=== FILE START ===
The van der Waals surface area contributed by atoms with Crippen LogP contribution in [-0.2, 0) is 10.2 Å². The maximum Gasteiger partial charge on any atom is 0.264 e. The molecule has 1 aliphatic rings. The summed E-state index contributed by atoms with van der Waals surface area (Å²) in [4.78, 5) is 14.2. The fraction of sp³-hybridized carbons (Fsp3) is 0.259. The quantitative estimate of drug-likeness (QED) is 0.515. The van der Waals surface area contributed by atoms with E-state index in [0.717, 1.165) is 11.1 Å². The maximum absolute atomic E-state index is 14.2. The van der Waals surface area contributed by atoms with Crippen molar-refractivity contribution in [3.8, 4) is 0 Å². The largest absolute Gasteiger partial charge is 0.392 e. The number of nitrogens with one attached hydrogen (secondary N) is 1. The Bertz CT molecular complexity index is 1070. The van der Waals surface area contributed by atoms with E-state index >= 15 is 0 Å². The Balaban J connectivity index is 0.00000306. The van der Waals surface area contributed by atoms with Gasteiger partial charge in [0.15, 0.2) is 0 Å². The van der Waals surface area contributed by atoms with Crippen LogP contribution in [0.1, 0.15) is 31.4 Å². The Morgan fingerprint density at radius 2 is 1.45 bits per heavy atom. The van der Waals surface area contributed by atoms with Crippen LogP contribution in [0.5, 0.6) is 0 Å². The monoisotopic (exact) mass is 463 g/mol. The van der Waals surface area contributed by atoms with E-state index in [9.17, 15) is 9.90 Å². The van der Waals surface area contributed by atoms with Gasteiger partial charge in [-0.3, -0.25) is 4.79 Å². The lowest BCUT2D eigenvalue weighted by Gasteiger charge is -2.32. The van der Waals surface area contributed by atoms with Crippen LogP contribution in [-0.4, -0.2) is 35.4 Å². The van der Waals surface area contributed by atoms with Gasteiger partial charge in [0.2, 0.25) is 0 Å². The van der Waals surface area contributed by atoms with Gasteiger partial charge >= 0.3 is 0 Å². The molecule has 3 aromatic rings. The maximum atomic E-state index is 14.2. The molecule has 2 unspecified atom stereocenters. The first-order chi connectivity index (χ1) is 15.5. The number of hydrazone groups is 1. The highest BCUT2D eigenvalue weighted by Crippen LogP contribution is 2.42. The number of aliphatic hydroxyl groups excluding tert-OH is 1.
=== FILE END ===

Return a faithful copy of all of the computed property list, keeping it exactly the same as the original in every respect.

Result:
The van der Waals surface area contributed by atoms with Crippen LogP contribution in [-0.2, 0) is 10.2 Å². The maximum Gasteiger partial charge on any atom is 0.264 e. The molecule has 1 aliphatic rings. The summed E-state index contributed by atoms with van der Waals surface area (Å²) in [4.78, 5) is 14.2. The fraction of sp³-hybridized carbons (Fsp3) is 0.259. The quantitative estimate of drug-likeness (QED) is 0.515. The van der Waals surface area contributed by atoms with E-state index in [0.717, 1.165) is 11.1 Å². The maximum absolute atomic E-state index is 14.2. The van der Waals surface area contributed by atoms with Crippen molar-refractivity contribution in [3.8, 4) is 0 Å². The largest absolute Gasteiger partial charge is 0.392 e. The number of nitrogens with one attached hydrogen (secondary N) is 1. The Bertz CT molecular complexity index is 1070. The van der Waals surface area contributed by atoms with E-state index >= 15 is 0 Å². The Balaban J connectivity index is 0.00000306. The van der Waals surface area contributed by atoms with Gasteiger partial charge in [0.15, 0.2) is 0 Å². The van der Waals surface area contributed by atoms with Crippen LogP contribution in [0.1, 0.15) is 31.4 Å². The Morgan fingerprint density at radius 2 is 1.45 bits per heavy atom. The van der Waals surface area contributed by atoms with Crippen LogP contribution in [0.5, 0.6) is 0 Å². The monoisotopic (exact) mass is 463 g/mol. The van der Waals surface area contributed by atoms with E-state index in [9.17, 15) is 9.90 Å². The van der Waals surface area contributed by atoms with Gasteiger partial charge in [-0.3, -0.25) is 4.79 Å². The lowest BCUT2D eigenvalue weighted by Gasteiger charge is -2.32. The van der Waals surface area contributed by atoms with Crippen LogP contribution in [-0.4, -0.2) is 35.4 Å². The van der Waals surface area contributed by atoms with Gasteiger partial charge in [0.2, 0.25) is 0 Å². The van der Waals surface area contributed by atoms with Gasteiger partial charge >= 0.3 is 0 Å². The molecule has 3 aromatic rings. The maximum atomic E-state index is 14.2. The molecule has 2 unspecified atom stereocenters. The first-order chi connectivity index (χ1) is 15.5. The number of hydrazone groups is 1. The highest BCUT2D eigenvalue weighted by Crippen LogP contribution is 2.42. The number of aliphatic hydroxyl groups excluding tert-OH is 1.